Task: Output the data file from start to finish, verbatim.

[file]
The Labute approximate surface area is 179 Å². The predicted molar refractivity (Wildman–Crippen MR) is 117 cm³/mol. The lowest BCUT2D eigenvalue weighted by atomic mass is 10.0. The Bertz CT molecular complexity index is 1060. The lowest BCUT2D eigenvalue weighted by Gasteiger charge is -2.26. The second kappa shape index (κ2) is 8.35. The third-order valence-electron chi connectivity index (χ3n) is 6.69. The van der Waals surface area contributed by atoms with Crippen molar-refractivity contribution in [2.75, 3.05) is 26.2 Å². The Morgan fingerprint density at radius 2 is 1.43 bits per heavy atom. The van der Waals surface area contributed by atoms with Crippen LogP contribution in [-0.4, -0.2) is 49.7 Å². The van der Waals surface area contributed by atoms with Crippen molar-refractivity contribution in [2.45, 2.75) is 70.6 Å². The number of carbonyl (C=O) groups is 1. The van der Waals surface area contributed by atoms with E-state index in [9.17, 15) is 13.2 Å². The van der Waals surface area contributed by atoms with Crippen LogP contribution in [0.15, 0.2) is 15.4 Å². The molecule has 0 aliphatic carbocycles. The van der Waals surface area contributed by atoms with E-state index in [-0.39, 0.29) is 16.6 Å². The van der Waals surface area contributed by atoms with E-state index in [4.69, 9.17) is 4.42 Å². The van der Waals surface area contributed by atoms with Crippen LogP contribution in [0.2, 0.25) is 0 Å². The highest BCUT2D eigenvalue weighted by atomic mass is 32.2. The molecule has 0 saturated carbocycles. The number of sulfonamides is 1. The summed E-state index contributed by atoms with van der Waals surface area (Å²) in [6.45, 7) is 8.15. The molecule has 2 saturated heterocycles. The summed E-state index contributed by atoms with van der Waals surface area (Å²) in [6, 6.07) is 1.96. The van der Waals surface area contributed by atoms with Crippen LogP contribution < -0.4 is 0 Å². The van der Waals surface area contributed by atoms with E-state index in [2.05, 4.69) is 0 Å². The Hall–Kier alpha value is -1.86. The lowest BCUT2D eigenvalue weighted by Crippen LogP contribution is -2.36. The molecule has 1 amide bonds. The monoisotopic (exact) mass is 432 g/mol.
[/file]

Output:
The Labute approximate surface area is 179 Å². The predicted molar refractivity (Wildman–Crippen MR) is 117 cm³/mol. The lowest BCUT2D eigenvalue weighted by atomic mass is 10.0. The Bertz CT molecular complexity index is 1060. The lowest BCUT2D eigenvalue weighted by Gasteiger charge is -2.26. The second kappa shape index (κ2) is 8.35. The third-order valence-electron chi connectivity index (χ3n) is 6.69. The van der Waals surface area contributed by atoms with Crippen molar-refractivity contribution in [2.75, 3.05) is 26.2 Å². The Morgan fingerprint density at radius 2 is 1.43 bits per heavy atom. The van der Waals surface area contributed by atoms with Crippen LogP contribution in [-0.4, -0.2) is 49.7 Å². The van der Waals surface area contributed by atoms with Crippen molar-refractivity contribution in [2.45, 2.75) is 70.6 Å². The number of carbonyl (C=O) groups is 1. The van der Waals surface area contributed by atoms with E-state index in [9.17, 15) is 13.2 Å². The van der Waals surface area contributed by atoms with Crippen LogP contribution in [0.15, 0.2) is 15.4 Å². The molecule has 0 aliphatic carbocycles. The van der Waals surface area contributed by atoms with E-state index in [-0.39, 0.29) is 16.6 Å². The van der Waals surface area contributed by atoms with E-state index in [4.69, 9.17) is 4.42 Å². The van der Waals surface area contributed by atoms with Crippen LogP contribution in [0.2, 0.25) is 0 Å². The highest BCUT2D eigenvalue weighted by atomic mass is 32.2. The molecule has 0 saturated carbocycles. The number of sulfonamides is 1. The summed E-state index contributed by atoms with van der Waals surface area (Å²) in [6.45, 7) is 8.15. The molecule has 2 saturated heterocycles. The summed E-state index contributed by atoms with van der Waals surface area (Å²) in [6, 6.07) is 1.96. The van der Waals surface area contributed by atoms with Crippen LogP contribution < -0.4 is 0 Å². The van der Waals surface area contributed by atoms with E-state index in [2.05, 4.69) is 0 Å². The Hall–Kier alpha value is -1.86. The lowest BCUT2D eigenvalue weighted by Crippen LogP contribution is -2.36. The molecule has 1 amide bonds. The monoisotopic (exact) mass is 432 g/mol.